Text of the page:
Stand on a street corner and shout: "Buy stocks now!"
Go ahead, I dare you.
A Good Samaritan might recommend a helpful therapist for you, while others would simply write you off as a delusional and suffering post-bailout syndrome.
Starting out in investing right now might seem especially irrational, but many investment experts consider this an opportune time.
Financial trauma produces long-term bargains, if you can cope with uncertainty. You'll move gradually into a market that has punished good companies along with the bad, which is the foundation of a value-oriented strategy.
"These once-in-a-generation opportunities represent a great time if you are a long-term investor and fundamentally believe in our free enterprise system," said Mark Brown, a certified financial planner with Brown & Tedstrom in Denver. "While circumstances of buying opportunities are never comforting, you won't get many chances to buy stocks on sale like this."
A new investor will find the greatest investment growth through equities rather than bonds, he said. Mutual funds or exchange-traded funds are preferable to individual stocks as you start out because they spread the risk.
Fully funding your company 401(k) retirement account is important for a beginner, Brown said. A good mix would be 60 percent large-cap stocks, 15 percent international stocks and 25 percent small-cap stocks, he said.
Don't be tempted to borrow from your account to buy a car or anything else because that money is sacrosanct, he warned.
"A lot of people have thrown in the towel and walked away, and the valuations in certain cases are compelling," said Jeffrey Saut, managing director of investment strategy with Raymond James & Associates in St. Petersburg, Fla. "Those are pretty good indications you ought to be looking at things."
His tip for beginners is that the first stock sectors to come around when the economy revives will likely be food and health care. He remains wary of financial stocks since it is difficult to determine their book values "because you can't figure out what's on their balance sheets." Bonds won't keep pace with inflation and a better bet is solid companies with dividend yields that also offer a chance at capital appreciation, he said.
Recent market days provide a primer for beginners.
"A terrific learning opportunity about what not to do, such as over-leverage and panic, and what to do, such as have a good cash reserve and a well-diversified long-term investment plan," said Curt Weil, a certified financial planner and president of Lasecke Weil Wealth Advisory Group LLC in Palo Alto, Calif.
Start with a monthly program of investing a fixed amount in an inexpensive index fund that mimics the entire U.S. stock market, Weil said. Diversification comes next, and he considers stocks, bonds and real estate investment trusts all "very cheap" right now.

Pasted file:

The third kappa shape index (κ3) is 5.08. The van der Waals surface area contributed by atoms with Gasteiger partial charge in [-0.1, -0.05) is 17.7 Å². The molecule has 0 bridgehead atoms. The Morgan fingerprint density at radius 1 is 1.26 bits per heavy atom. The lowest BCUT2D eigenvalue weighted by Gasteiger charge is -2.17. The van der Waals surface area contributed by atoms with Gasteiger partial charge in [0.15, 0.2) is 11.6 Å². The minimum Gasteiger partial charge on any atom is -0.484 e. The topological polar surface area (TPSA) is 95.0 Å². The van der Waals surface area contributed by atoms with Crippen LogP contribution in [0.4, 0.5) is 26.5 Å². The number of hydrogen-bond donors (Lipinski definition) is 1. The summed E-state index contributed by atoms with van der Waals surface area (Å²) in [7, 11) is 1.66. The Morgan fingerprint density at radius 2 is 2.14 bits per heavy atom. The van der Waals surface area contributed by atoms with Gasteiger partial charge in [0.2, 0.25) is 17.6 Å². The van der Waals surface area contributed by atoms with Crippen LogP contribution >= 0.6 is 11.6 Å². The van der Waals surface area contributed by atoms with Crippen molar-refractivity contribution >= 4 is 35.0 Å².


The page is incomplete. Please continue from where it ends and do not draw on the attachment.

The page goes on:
For example, the $99 billion Vanguard Total Stock Market ETF (VTI) is an exchange-traded fund that includes virtually every U.S. stock and has a low 0.07 percent annual expense ratio. Although down 23 percent this year, it has a five-year annualized return of 4 percent. Exxon Mobil Corp., General Electric Co. and Microsoft Corp. are its largest holdings.
Weil's model portfolio uses low-cost index funds whenever possible to invest in the following allocation: 30 percent U.S. stocks, 30 percent foreign stocks, 10 percent U.S. bonds, 5 percent foreign bonds, 5 percent natural resources, 10 percent REITs and 10 percent cash.
"If you need the money within the next three years, stick it in a money-market fund or certificate of deposit," Weil said. "Successful investing is a game of patience and long-term thinking."
Once you're able to invest more extensively, set an allocation and review your holdings every six months by percentage, he said. If one group has gone up significantly, sell enough to bring it back to your original allocation and use the resulting cash to buy more of any group that has gone down. Such rebalancing forces you to sell when things are high and buy when things are cheaper, he noted.
"This is actually a great time for people to be starting out, as counterintuitive as that might seem," said Christine Benz, director of personal finance for Morningstar Inc. in Chicago. "The first step is to get an asset allocation that makes sense, given the person's age, years to retirement and risk tolerance."
For investors starting out, Benz offers these funds that have suffered significant declines but retain attractive prospects:
-- The $39 billion Dodge & Cox International Stock Fund (DODFX), down 32 percent this year, has a five-year annualized return of 11 percent. Top holdings include Novartis AG, Royal Bank of Scotland Group and Schlumberger Ltd. Requires $2,500 minimum initial investment; $1,000 for individual retirement accounts.
-- The $3 billion Sequoia Fund (SEQUX), down 13 this year, has a 10-year annualized return of 6 percent. It was recently reopened to new investors. Largest holdings are Berkshire Hathaway Inc. Class A, Mohawk Industries Inc. and Martin Marietta Materials. Requires $5,000 minimum; $1,000 for IRAs.
-- The $19 billion T. Rowe Price Equity Income Fund (PRFDX), down 17 percent this year, has a five-year annualized return of 5 percent. Largest holdings include GE, Chevron Corp. and JPMorgan Chase & Co. Requires $2,500 minimum; $1,000 for IRAs.